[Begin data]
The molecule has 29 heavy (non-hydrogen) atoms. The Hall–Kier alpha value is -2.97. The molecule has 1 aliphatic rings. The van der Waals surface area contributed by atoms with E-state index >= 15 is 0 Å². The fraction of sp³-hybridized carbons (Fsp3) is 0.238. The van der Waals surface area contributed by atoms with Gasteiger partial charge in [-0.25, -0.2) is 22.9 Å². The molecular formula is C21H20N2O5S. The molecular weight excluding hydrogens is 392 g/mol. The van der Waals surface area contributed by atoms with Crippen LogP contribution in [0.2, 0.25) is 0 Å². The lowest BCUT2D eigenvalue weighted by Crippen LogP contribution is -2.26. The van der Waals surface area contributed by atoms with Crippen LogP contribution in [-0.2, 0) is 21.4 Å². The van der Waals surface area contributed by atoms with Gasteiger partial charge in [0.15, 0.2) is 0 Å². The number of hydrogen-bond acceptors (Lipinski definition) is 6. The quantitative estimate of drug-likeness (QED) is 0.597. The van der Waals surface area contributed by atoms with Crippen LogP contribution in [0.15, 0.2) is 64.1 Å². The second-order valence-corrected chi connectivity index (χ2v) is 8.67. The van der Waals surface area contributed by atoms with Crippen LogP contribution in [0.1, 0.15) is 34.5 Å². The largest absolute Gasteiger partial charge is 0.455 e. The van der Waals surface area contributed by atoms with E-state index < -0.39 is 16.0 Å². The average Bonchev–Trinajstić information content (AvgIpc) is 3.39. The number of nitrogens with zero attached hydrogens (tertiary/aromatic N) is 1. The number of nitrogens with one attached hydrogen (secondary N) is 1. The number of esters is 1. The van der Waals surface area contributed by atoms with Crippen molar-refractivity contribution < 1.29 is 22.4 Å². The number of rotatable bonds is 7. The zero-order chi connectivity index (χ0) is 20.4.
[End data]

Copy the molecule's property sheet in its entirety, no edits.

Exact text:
The molecule has 29 heavy (non-hydrogen) atoms. The Hall–Kier alpha value is -2.97. The molecule has 1 aliphatic rings. The van der Waals surface area contributed by atoms with E-state index >= 15 is 0 Å². The fraction of sp³-hybridized carbons (Fsp3) is 0.238. The van der Waals surface area contributed by atoms with Gasteiger partial charge in [-0.25, -0.2) is 22.9 Å². The molecular formula is C21H20N2O5S. The molecular weight excluding hydrogens is 392 g/mol. The van der Waals surface area contributed by atoms with Crippen LogP contribution in [0.2, 0.25) is 0 Å². The lowest BCUT2D eigenvalue weighted by Crippen LogP contribution is -2.26. The van der Waals surface area contributed by atoms with Crippen LogP contribution in [-0.2, 0) is 21.4 Å². The van der Waals surface area contributed by atoms with Gasteiger partial charge in [0.15, 0.2) is 0 Å². The number of hydrogen-bond acceptors (Lipinski definition) is 6. The quantitative estimate of drug-likeness (QED) is 0.597. The van der Waals surface area contributed by atoms with Crippen LogP contribution in [0.15, 0.2) is 64.1 Å². The second-order valence-corrected chi connectivity index (χ2v) is 8.67. The van der Waals surface area contributed by atoms with Crippen LogP contribution in [0.1, 0.15) is 34.5 Å². The largest absolute Gasteiger partial charge is 0.455 e. The van der Waals surface area contributed by atoms with E-state index < -0.39 is 16.0 Å². The average Bonchev–Trinajstić information content (AvgIpc) is 3.39. The number of nitrogens with zero attached hydrogens (tertiary/aromatic N) is 1. The number of nitrogens with one attached hydrogen (secondary N) is 1. The number of esters is 1. The van der Waals surface area contributed by atoms with Crippen molar-refractivity contribution < 1.29 is 22.4 Å². The number of rotatable bonds is 7. The zero-order chi connectivity index (χ0) is 20.4.